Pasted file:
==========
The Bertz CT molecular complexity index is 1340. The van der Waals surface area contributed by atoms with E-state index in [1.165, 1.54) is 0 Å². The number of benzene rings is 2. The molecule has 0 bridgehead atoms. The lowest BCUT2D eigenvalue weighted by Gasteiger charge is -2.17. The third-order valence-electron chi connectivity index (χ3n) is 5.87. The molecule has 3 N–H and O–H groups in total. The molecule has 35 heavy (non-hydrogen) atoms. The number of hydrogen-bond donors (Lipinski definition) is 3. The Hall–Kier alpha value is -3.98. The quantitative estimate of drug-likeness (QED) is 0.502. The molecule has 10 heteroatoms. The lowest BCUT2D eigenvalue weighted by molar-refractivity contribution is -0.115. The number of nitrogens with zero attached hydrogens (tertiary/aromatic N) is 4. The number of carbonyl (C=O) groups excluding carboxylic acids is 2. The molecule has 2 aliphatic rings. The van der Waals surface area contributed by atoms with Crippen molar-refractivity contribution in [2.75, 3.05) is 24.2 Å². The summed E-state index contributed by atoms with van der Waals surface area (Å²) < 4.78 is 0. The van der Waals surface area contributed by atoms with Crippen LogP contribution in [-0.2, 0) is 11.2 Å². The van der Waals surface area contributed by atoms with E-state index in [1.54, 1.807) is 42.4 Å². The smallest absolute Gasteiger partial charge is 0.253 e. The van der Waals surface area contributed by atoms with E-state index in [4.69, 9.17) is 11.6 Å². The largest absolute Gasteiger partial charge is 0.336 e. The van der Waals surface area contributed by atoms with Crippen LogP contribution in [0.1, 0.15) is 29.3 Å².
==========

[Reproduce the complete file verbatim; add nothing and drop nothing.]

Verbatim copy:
The Bertz CT molecular complexity index is 1340. The van der Waals surface area contributed by atoms with E-state index in [1.165, 1.54) is 0 Å². The number of benzene rings is 2. The molecule has 0 bridgehead atoms. The lowest BCUT2D eigenvalue weighted by Gasteiger charge is -2.17. The third-order valence-electron chi connectivity index (χ3n) is 5.87. The molecule has 3 N–H and O–H groups in total. The molecule has 35 heavy (non-hydrogen) atoms. The number of hydrogen-bond donors (Lipinski definition) is 3. The Hall–Kier alpha value is -3.98. The quantitative estimate of drug-likeness (QED) is 0.502. The molecule has 10 heteroatoms. The lowest BCUT2D eigenvalue weighted by molar-refractivity contribution is -0.115. The number of nitrogens with zero attached hydrogens (tertiary/aromatic N) is 4. The number of carbonyl (C=O) groups excluding carboxylic acids is 2. The molecule has 2 aliphatic rings. The van der Waals surface area contributed by atoms with Crippen molar-refractivity contribution in [2.75, 3.05) is 24.2 Å². The summed E-state index contributed by atoms with van der Waals surface area (Å²) < 4.78 is 0. The van der Waals surface area contributed by atoms with Crippen LogP contribution in [-0.2, 0) is 11.2 Å². The van der Waals surface area contributed by atoms with E-state index in [1.54, 1.807) is 42.4 Å². The smallest absolute Gasteiger partial charge is 0.253 e. The van der Waals surface area contributed by atoms with E-state index in [4.69, 9.17) is 11.6 Å². The largest absolute Gasteiger partial charge is 0.336 e. The van der Waals surface area contributed by atoms with Crippen LogP contribution in [0.1, 0.15) is 29.3 Å².